For a damask pattern like the Persian Garden Stencil, it’s best to start in the middle of the wall. First measure the wall vertically and horizontally, and find the center. Mark the spot with a pencil. Then center the stencil over the pencil mark, ensure it is straight, and tape it in place.
TIP: If you don’t have a level, you can use a smartphone app. I used a free iPhone app.
TIP: When paint jar lids are stuck, a rubber can opener can make it a lot easier to open them. You can also run paint cans under hot water.
Once I got started, some unexpected things happened. After pulling the stencil off, I could barely see the paint! And some pattern was missing. I had missed stenciling some of the pattern! But, the samples had looked good. What happened?!
See the pattern near the floor? Yeah, I couldn’t see it either.
Turns out, the white paper for the sample was significantly lighter than the white paint on the walls. Old White Chalk Paint was okay on the paper, but too subtle on the wall. It was so subtle, while painting with my face two feet away from the wall, I couldn’t see where I had and hadn’t painted.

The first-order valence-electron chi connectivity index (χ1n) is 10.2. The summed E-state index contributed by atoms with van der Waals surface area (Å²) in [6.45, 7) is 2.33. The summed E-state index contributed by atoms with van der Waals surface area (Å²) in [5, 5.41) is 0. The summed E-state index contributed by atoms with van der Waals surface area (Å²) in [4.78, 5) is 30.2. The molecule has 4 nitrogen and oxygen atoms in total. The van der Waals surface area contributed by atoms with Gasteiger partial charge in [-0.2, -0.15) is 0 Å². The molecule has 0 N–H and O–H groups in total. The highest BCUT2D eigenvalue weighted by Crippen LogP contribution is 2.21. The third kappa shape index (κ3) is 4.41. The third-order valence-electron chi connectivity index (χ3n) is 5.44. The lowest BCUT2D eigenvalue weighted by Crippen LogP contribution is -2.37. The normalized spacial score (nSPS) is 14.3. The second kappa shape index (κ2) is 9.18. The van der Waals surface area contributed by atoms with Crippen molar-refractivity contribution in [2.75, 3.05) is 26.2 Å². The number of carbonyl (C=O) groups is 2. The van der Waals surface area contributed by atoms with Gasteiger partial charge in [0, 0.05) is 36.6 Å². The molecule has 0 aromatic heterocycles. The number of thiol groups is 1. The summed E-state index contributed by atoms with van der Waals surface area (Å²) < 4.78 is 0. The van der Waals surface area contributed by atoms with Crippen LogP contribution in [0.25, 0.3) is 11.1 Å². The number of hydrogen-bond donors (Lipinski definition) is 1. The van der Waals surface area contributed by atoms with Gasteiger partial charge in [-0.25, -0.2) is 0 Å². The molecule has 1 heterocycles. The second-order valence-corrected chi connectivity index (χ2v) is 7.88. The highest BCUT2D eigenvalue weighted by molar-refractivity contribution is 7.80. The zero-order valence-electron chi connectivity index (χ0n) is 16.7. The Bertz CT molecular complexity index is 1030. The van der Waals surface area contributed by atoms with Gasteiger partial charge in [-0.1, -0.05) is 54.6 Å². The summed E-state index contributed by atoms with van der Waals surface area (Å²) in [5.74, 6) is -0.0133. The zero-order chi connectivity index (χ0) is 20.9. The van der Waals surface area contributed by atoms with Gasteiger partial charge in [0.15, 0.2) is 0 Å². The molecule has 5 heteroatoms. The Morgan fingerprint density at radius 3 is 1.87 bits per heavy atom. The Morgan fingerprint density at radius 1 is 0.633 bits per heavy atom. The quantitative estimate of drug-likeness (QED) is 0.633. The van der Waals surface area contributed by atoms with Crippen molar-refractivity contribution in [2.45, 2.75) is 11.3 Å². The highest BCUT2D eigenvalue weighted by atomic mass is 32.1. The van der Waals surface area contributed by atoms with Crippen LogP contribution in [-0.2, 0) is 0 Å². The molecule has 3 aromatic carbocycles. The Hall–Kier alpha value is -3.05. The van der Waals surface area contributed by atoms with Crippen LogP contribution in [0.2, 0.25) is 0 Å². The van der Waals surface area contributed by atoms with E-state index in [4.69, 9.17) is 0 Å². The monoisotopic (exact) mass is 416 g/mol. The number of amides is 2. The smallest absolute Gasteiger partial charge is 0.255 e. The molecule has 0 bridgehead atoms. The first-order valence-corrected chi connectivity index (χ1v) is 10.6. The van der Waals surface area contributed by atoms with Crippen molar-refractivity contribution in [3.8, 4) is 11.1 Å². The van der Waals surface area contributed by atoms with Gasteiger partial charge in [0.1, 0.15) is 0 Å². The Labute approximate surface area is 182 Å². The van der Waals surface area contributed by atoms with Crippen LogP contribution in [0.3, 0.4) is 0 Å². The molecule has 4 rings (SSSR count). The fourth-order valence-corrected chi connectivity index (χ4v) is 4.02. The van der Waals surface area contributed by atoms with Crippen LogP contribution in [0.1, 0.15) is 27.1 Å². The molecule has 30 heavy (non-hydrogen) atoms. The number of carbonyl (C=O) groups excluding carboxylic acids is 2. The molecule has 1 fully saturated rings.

And also, while the walls had been primed and painted, the walls were so thirsty. Paint seemed to sink in to them, using more paint than usual for stenciling. There surely wasn’t enough of any single color Chalk Paint to stencil the whole wall. I could not wait for a shipment of Chalk Paint to arrive in India. So what to do?
To solve the problem of not enough paint, you can try mixing similar colors together. I poured all the light neutral color Chalk Paints (Old White, Old Ochre, Country Grey) into a container and mixed them together. I added a touch of French Linen to darken the color. I further extended the reach of the paint by adding water periodically. This worked! There was enough paint and the color was dark enough to see.
As the wall got covered with pattern, something else was revealed. The walls and ceiling were really crooked.